It’s proof that mem­bers of a re­gional al­liance can come to a con­sen­sus in com­plex is­sues, says An­nuar


MYAN­MAR’s com­mit­ment to re­solve the Ro­hingya cri­sis, which has dis­placed more than 600,000 from their homes, is not only re­flec­tive of Asean’s unity, but the strength of its mem­bers’ voices, par­tic­u­larly Malaysia.

Umno in­for­ma­tion chief Tan Sri An­nuar Musa said Myan­mar State Coun­sel­lor Aung San Suu Kyi’s com­mit­ment to Asean lead­ers that her coun­try would bring back Ro­hingya refugees af­ter it signed an agree­ment with its neigh­bour, Bangladesh, was ev­id­nce that mem­bers of the re­gional al­liance were able to come to a con­sen­sus in com­plex is­sues with­out the need for out­side in­ter­fer­ence.

An­nuar said the lat­est mile­stone in re­solv­ing the Ro­hingya cri­sis could be at­trib­uted to ef­forts ini­ti­ated by Malaysia, par­tic­u­larly Prime Min­is­ter Datuk Seri Na­jib Razak, who re­lent­lessly pur­sued the mat­ter at re­gional and in­ter­na­tional plat­forms.

“It is im­por­tant that Suu Kyi has made a stand, as it shows that de­spite the es­ca­lat­ing global pres­sure over the sit­u­a­tion, Myan­mar re­mains in sol­i­dar­ity with fel­low Asean mem­bers.

“If it had not been forth­com­ing, Malaysia would have had to look into other means of pro­vid­ing hu­man­i­tar­ian aid, in­clud­ing via the United Na­tions. It’s a hu­man­i­tar­ian is­sue that needs to be re­solved and we should work to­gether to solve it.”

An­nuar said with the lat­est de­vel­op­ment, he hoped Suu Kyi would fol­low through the com­mit­ment with ut­most sin­cer­ity.

“There is no use if they al­low in hu­man­i­tar­ian aid, but con­tinue the vi­o­lence against the Ro­hingya.

“No gov­ern­ment ap­pa­ra­tus should be in­volved in vi­o­lence against the Ro­hingya,” he said.

Suu Kyi had, dur­ing the 31st Asean Sum­mit ple­nary ses­sion, given her gov­ern­ment’s com­mit­ment to re­solve the is­sue.

Na­jib, on the side­lines of the sum­mit, said Suu Kyi had com­mit­ted to al­low­ing hu­man­i­tar­ian aid into Rakhine and would dis­cuss the repa­tri­a­tion of refugees with the Bangladeshi gov­ern­ment.

An­nuar was speak­ing af­ter ap­pear­ing on TV3’s Soal Jawab pro­gramme yes­ter­day, where he also touched on is­sues faced by Umno as well as its pre­pared­ness for the 14th Gen­eral Elec­tion.

Mean­while, Myan­mar Eth­nic Ro­hingya Hu­man Rights Or­gan­i­sa­tion Malaysia (Merhrom) said it had its con­cerns, par­tic­u­larly of Myan­mar not keep­ing its word in re­solv­ing the is­sue and con­tin­u­ing to harm the mi­nor­ity group.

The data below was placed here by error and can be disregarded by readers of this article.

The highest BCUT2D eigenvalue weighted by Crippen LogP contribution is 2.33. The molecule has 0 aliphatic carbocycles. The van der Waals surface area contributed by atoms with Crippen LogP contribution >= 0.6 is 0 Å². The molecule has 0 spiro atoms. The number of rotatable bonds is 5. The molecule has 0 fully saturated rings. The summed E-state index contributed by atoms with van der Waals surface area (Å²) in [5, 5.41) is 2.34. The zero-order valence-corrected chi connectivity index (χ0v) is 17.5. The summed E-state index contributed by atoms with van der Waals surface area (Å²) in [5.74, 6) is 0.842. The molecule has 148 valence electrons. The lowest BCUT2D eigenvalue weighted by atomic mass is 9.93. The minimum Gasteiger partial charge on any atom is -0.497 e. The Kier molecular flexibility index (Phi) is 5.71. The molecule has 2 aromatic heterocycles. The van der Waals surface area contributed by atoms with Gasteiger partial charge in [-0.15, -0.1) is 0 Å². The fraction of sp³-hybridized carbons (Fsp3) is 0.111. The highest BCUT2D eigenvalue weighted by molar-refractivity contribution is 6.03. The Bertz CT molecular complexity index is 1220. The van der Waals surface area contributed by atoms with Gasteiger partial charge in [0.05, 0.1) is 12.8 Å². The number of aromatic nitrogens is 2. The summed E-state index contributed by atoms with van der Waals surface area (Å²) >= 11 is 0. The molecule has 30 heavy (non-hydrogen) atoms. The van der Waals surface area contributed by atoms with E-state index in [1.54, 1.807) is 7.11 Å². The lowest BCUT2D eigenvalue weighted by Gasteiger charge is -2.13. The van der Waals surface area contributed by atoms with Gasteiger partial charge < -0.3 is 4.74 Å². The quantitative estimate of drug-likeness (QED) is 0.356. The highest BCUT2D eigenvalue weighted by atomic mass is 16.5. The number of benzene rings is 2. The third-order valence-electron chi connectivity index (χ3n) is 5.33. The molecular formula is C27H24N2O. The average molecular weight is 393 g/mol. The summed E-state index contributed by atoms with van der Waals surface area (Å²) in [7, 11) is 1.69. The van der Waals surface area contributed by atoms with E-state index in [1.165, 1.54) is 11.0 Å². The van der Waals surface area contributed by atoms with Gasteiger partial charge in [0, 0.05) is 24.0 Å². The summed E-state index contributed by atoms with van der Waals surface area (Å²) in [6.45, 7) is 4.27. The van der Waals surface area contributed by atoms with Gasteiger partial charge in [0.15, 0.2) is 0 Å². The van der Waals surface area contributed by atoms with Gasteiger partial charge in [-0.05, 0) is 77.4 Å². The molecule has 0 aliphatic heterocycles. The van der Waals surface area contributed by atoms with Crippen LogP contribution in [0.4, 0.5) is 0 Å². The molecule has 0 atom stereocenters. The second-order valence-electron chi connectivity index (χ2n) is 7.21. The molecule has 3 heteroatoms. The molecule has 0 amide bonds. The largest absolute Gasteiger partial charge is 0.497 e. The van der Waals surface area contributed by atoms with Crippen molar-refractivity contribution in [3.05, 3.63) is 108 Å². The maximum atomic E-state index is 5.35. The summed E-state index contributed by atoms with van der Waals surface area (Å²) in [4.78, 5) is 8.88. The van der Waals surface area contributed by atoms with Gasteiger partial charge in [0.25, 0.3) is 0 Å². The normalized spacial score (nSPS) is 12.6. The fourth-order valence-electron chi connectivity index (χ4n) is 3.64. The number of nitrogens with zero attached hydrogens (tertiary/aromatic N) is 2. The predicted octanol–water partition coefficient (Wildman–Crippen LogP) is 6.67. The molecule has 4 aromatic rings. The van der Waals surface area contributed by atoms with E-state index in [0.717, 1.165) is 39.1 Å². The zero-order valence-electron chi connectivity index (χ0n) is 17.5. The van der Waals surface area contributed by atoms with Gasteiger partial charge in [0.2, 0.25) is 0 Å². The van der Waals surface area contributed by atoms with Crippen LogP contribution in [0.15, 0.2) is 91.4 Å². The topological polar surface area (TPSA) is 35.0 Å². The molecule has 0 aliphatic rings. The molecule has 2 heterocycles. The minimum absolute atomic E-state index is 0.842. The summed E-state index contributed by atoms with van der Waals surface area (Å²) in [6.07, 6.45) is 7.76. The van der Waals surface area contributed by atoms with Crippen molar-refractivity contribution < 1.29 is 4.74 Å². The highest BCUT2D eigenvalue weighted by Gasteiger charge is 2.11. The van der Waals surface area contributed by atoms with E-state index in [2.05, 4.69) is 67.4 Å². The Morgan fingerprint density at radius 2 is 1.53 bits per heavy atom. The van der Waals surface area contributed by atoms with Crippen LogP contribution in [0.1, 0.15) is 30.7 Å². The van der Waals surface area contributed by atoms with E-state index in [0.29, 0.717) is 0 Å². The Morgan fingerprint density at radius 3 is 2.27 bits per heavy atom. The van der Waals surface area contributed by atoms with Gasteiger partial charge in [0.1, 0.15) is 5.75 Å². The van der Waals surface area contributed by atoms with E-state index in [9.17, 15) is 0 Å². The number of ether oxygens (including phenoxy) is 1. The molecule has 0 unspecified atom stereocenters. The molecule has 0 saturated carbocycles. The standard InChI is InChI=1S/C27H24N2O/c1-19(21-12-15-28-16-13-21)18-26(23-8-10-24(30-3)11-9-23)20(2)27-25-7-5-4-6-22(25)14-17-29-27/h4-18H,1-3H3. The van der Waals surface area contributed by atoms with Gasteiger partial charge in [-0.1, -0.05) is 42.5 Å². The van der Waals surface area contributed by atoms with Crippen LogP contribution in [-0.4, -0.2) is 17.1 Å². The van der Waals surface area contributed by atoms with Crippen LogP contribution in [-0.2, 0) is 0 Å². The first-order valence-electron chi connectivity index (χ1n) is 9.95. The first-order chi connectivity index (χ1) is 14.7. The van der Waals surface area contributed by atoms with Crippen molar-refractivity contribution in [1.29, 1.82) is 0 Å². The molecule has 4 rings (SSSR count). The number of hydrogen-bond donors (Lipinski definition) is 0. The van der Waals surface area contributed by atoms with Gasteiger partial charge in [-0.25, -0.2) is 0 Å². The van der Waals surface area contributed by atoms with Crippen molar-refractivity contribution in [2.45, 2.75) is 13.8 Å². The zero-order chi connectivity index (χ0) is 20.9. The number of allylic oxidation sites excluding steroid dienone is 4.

Its pres­i­dent, Zafar Ah­mad Ab­dul Ghani, said the Ro­hingya refugees would only agree to be repa­tri­ated if the Myan­mar gov­ern­ment could guar­an­tee an end to the per­se­cu­tion of the com­mu­nity.

“This is not the first time they made such a com­mit­ment. In 1979, the then Bangladeshi prime min­is­ter made an agree­ment with Myan­mar to al­low the Ro­hingya refugees to be repa­tri­ated. How­ever months later, vi­o­lence broke out again.

“Agree­ments were also made in 1994 and 2004. My brother went back (to Rakhine), but af­ter a month, they had to escape to Bangladesh be­cause they were bru­tally beaten and tor­tured.”

The Myan­mar gov­ern­ment, Zafar said, should prove their com­mit­ment by stop­ping the per­se­cu­tion of the Ro­hingya and ac­cept them as one of Myan­mar’s eth­nic groups.

“How can they claim that they are will­ing to ac­cept us when our houses are still be­ing burnt down, and our women and chil­dren raped?

“They must ac­cept the Ro­hingya as an eth­nic group, re­build our homes and com­pen­sate us for the atroc­i­ties and prop­er­ties de­stroyed,” Zafar said, adding that a for­mal agree­ment should be signed be­tween Naypyi­daw and the United Na­tions Se­cu­rity Coun­cil (UNSC) to en­sure that the com­mu­nity could be repa­tri­ated safely.

“Ro­hingya ev­ery­where, in­clud­ing those in Malaysia, Thai­land, Cam­bo­dia and other coun­tries, want to go home.”

He said his com­mu­nity was grate­ful to Malaysia for its re­lent­less ef­fort in high­light­ing the plight of the Ro­hingya.

“I thank Prime Min­is­ter Datuk Seri Na­jib Razak for high­light­ing this hu­man­i­tar­ian is­sue... We hope Malaysia will con­tinue to help us to re­solve the is­sue once and for all,” he said.


Ro­hingya women hold­ing chil­dren at a makeshift camp in Rakhine State. (In­set) Myan­mar Eth­nic Ro­hingya Hu­man Rights Or­gan­i­sa­tion Malaysia pres­i­dent Zafar Ah­mad Ab­dul Ghani says the com­mu­nity is grate­ful to Malaysia for high­light­ing its plight.

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